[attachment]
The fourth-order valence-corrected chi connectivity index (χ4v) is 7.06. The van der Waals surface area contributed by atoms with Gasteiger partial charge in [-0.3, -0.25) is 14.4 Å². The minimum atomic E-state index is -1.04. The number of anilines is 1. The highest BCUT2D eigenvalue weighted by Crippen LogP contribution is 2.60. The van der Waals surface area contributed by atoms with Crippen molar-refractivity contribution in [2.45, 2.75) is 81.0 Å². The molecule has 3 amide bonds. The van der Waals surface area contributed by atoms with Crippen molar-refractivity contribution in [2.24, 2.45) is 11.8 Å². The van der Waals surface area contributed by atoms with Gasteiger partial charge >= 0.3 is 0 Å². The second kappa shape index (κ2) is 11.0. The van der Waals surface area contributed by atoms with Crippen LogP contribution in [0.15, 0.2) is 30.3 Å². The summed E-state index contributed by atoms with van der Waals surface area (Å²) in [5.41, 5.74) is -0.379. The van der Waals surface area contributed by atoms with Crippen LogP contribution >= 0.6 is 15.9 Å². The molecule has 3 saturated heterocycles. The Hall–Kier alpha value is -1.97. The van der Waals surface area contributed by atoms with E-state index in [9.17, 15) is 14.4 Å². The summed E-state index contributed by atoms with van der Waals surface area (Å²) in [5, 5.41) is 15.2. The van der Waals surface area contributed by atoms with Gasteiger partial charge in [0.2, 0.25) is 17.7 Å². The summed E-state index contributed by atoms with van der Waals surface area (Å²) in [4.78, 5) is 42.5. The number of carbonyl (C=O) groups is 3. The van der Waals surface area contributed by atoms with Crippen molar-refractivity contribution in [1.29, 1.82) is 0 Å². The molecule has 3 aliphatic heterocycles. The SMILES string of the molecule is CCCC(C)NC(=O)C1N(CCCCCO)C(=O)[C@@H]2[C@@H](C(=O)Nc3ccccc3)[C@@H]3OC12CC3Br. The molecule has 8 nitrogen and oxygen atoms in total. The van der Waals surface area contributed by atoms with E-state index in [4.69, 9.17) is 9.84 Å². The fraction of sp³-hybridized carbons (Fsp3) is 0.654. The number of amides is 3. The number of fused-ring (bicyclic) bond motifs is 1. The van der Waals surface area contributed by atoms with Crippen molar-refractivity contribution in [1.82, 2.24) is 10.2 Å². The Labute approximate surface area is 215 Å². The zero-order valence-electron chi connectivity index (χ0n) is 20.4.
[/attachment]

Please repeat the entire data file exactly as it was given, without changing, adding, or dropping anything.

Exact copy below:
The fourth-order valence-corrected chi connectivity index (χ4v) is 7.06. The van der Waals surface area contributed by atoms with Gasteiger partial charge in [-0.3, -0.25) is 14.4 Å². The minimum atomic E-state index is -1.04. The number of anilines is 1. The highest BCUT2D eigenvalue weighted by Crippen LogP contribution is 2.60. The van der Waals surface area contributed by atoms with Crippen molar-refractivity contribution in [2.45, 2.75) is 81.0 Å². The molecule has 3 amide bonds. The van der Waals surface area contributed by atoms with Crippen molar-refractivity contribution in [2.24, 2.45) is 11.8 Å². The van der Waals surface area contributed by atoms with Gasteiger partial charge >= 0.3 is 0 Å². The second kappa shape index (κ2) is 11.0. The van der Waals surface area contributed by atoms with Crippen LogP contribution in [0.15, 0.2) is 30.3 Å². The summed E-state index contributed by atoms with van der Waals surface area (Å²) in [5.41, 5.74) is -0.379. The van der Waals surface area contributed by atoms with Crippen LogP contribution >= 0.6 is 15.9 Å². The molecule has 3 saturated heterocycles. The Hall–Kier alpha value is -1.97. The van der Waals surface area contributed by atoms with E-state index in [9.17, 15) is 14.4 Å². The summed E-state index contributed by atoms with van der Waals surface area (Å²) in [5, 5.41) is 15.2. The van der Waals surface area contributed by atoms with Gasteiger partial charge in [0.2, 0.25) is 17.7 Å². The summed E-state index contributed by atoms with van der Waals surface area (Å²) in [4.78, 5) is 42.5. The number of carbonyl (C=O) groups is 3. The van der Waals surface area contributed by atoms with Crippen molar-refractivity contribution in [1.29, 1.82) is 0 Å². The molecule has 3 aliphatic heterocycles. The SMILES string of the molecule is CCCC(C)NC(=O)C1N(CCCCCO)C(=O)[C@@H]2[C@@H](C(=O)Nc3ccccc3)[C@@H]3OC12CC3Br. The molecule has 8 nitrogen and oxygen atoms in total. The van der Waals surface area contributed by atoms with E-state index in [4.69, 9.17) is 9.84 Å². The fraction of sp³-hybridized carbons (Fsp3) is 0.654. The number of amides is 3. The number of fused-ring (bicyclic) bond motifs is 1. The van der Waals surface area contributed by atoms with Crippen molar-refractivity contribution in [1.82, 2.24) is 10.2 Å². The Labute approximate surface area is 215 Å². The zero-order valence-electron chi connectivity index (χ0n) is 20.4.